Thursday, February 5, 2015

Book Review: The Graceful Exit

From time to time, I write book reviews for the journal "Sharing the Practice", published quarterly by the Academy of Parish Clergy.  To learn more about APC, visit:

Lindberg, Mary C. The Graceful Exit: A Pastor’s Journey from Good-bye to Hello. (Rowman and Littlefield/Alban Books, 2012). ISBN 978-1-5669-9432-3. 142 pp.

The call to ministry brings several years if not decades of faith, doubt, success and challenge, joy and hardship. Also, ministry brings with it a great deal of transition. How one is a good steward of the transitional times a minister goes through will make a great difference (or detriment) to the experience of those years of ministry.

Despite another classic Alban title on interim ministry, pastors are always “temporary shepherds”, even if we are “settled pastors”. For a season, we serve. For a season, we move among a particular group of Christians and a mission context where ministry takes place. Then after a season, we move on.

Yet, is such transition neat and tidy? Any minister will feel the unresolved issues, mull over the things done and left undone and need a time to heal from the grief and sometimes even anger of a parting of a ways with a place and position. As Pope Francis wisely observed, “A shepherd should smell like the sheep”. So, how does a shepherd leave a place and a position and even a sense of particular purpose with a ministry without something lingering deep within us?

Mary Lindberg’s book is a treasure of practical wisdom, written in a devotional manner that welcomes pastors contemplating new calls or even retirement to understand one’s leave taking of a ministry is not easily a matter of turning in the keys and walking out the door one last time. We have to embrace our transition with all of its pain and possibilities. Lindberg’s book helps pastors enter into the hard questions and common realities of transition so that one’s inevitable exit will be more about the grace of finishing and moving on than it might tend to for many of us. She offers a variety of helpful questions and exercises for pastors to think through the anticipatory grief of congregations as well as within the departing parson.

In my judicatory work in support of fellow pastors, I am sometimes present at the beginning of a pastor’s decision to move on. Dealing with all of the baggage of unknown and known issues related to clergy transition is hard enough. In Baptist and other Free Church traditions where clergy are called by the local church rather than placed by outside ecclesial authority, the anxiety is understandably high when a pastor’s tenure ends, as there may or may not be a new congregational position awaiting a pastor. When we serve indefinite terms of congregational calls with no appointment safety net, Free Church clergy and their loved ones often live with chronic anxiety, above or below the surface. Lindberg’s book is helpful for a pastor to read and discuss the implications of what Lindberg encourages with members of a pastoral relations committee, collegiality groups, or a clergy spouse or household member. This book and the possible conversations (internal and interpersonal) should not stay in the pastor’s study!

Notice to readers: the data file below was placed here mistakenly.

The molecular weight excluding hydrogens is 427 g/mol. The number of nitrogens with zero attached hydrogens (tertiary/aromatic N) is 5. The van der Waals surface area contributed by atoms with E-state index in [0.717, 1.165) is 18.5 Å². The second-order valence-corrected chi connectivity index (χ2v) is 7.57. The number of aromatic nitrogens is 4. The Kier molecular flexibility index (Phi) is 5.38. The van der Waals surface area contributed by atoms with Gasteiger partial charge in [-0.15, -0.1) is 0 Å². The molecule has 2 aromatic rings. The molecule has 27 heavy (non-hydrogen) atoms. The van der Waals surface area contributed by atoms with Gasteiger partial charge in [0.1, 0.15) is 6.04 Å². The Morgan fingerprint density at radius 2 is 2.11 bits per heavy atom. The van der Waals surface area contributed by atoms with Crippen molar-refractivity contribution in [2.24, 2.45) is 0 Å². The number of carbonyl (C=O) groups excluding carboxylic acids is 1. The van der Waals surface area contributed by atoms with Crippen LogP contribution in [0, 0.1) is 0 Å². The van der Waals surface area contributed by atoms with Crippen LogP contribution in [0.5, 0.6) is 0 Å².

Sometimes my work with other pastors involves talking about the need to refrain from any further pastoral/professional ties to a given congregation. Lindberg provides helpful stories of other clergy having to let go, sharing insightfully about the process and the grief that comes with the experience. Lindberg’s book is a devotional and professional ethics lesson wrapped into one helpful and earnest effort to encourage healthier departures and arrivals.

I have encouraged a number of colleagues preparing to say good bye to congregations. Some of these clergy have said good bye to active ministry, transitioning into retirement, especially after longer-term tenures. I am grateful for Lindberg’s book as a deeply needed resource for pastoral ministry and congregational health.

Transition is part of ministry. We serve only for a season. We cannot escape the conversations awaiting us in Lindberg’s book. May we read it carefully, thoughtfully and enter and depart fields of ministry with grace abundant made known to our congregations, our households and even ourselves.

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